Yet the 2,080-foot-tall (634-meter-tall) structure has already built a lofty reputation. Under construction since 2008, Japan's latest landmark was this month certified the world's tallest tower by Guinness World Records.
Yes, say the records people, but the Burj Khalifa is the world's tallest building.
Tokyo's Sky Tree is a tower, the difference being "that less than 50 percent of the construction is usable floor space," explained Guinness World Records spokesperson Anne-Lise Rouse.
By that definition, the Tokyo Sky Tree topples the record of the 1,969-foot (600-meter) Canton Tower in China's Guangdong Province. And the new record-holder presently has no known challengers, Rouse said.
(See iconic Japan pictures.)
Towering Tourism Boost for Japan?
Triangular at its base, the world's tallest tower morphs into a tubular design as the latticed-steel structure rises. The Sky Tree's main role is to serve as a television and radio broadcasting mast.
But the Sky Tree is also set to become a major visitor attraction, and a well-timed pick-me-up for Japanese tourism after the devastating earthquake and tsunami that struck the country in March 2011.
There are two observation decks, at 1,148 feet (350 meters) and 1,476 feet (450 meters), with admission tickets set to cost 2,000 yen (U.S. $26) and 3,000 yen ($39) respectively. The upper deck includes a glass-covered "sky walkway," where sightseers can stroll around the tower for a 360-degree view of the world's most populous city.
Given Tokyo's seismically active location, the Sky Tree may raise a few eyebrows. But the towering structure is reportedly built to withstand an 8.0-magnitude earthquake.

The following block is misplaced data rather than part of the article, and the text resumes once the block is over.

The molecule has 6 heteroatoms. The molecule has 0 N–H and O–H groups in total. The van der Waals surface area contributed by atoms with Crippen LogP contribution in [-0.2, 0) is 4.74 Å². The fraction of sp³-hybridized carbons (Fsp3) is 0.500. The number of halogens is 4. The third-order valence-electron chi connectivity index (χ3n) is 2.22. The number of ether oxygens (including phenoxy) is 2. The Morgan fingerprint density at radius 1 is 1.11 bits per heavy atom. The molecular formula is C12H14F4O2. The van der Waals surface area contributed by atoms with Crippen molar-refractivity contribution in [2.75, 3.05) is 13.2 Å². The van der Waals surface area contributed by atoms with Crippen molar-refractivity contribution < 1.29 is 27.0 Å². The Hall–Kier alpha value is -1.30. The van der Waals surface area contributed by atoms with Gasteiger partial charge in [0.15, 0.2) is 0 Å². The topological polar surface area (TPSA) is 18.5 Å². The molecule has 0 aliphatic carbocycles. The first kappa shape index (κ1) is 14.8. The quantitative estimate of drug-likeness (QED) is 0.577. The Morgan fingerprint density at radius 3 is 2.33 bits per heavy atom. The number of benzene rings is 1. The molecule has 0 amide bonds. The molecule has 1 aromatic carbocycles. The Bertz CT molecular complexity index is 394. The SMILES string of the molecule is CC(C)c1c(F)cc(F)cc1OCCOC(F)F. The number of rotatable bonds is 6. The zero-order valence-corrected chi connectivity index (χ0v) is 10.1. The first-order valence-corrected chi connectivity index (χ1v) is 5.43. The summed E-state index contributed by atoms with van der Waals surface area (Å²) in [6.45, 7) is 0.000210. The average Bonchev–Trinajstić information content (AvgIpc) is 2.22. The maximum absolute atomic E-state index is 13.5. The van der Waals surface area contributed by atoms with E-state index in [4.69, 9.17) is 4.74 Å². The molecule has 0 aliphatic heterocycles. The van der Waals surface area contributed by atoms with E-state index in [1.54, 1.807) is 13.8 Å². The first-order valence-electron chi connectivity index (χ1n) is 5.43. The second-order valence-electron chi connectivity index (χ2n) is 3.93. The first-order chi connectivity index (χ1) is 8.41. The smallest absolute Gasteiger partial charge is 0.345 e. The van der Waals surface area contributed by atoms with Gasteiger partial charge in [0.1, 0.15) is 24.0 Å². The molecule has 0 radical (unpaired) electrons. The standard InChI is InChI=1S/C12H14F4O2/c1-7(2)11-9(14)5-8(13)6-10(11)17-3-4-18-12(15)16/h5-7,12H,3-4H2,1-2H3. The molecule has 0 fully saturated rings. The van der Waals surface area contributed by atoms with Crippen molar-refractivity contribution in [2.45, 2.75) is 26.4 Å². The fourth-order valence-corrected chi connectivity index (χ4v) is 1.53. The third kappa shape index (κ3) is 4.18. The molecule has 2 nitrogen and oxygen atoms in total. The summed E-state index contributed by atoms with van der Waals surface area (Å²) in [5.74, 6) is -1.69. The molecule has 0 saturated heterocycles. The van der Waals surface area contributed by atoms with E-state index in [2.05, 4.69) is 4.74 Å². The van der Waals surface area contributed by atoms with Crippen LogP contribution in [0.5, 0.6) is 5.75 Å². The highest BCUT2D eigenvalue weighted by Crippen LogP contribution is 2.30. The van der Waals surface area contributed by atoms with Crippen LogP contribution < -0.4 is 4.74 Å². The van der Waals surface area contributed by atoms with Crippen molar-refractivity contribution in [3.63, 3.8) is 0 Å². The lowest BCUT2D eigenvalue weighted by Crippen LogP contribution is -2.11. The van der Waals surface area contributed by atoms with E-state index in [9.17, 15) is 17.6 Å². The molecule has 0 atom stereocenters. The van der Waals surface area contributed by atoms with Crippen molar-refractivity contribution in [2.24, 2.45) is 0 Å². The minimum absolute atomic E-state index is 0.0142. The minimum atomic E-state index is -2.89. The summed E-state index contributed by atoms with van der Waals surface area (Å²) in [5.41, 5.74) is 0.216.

Sky Tree's designers, Nikken Sekkei, highlight antiquake architectural features, including a vibration-control system that employs a central spine of reinforced concrete pillars.
Based on traditional antiquake technology found in the construction of Japanese pagodas, the central column counteracts the sway of the tower's outer shell during earth tremors.
Video: Destination Japan
Andrew Charleson, an earthquake engineering expert at Victoria University of Wellington in New Zealand, said in an email that such damping devices "will be particularly effective in reducing the vibrations due to wind gusts and could also reduce earthquake movements."
"I would expect the tower to be safe in a large quake," he added. "Because it is so high and slender, it will vibrate very slowly during an earthquake.
"This slow vibration-say six seconds for one cycle-will be at such a different frequency from an earthquake," Charleson said.
In other words, the only real threat to visitors to the Tokyo Sky Tree is probably going to be vertigo.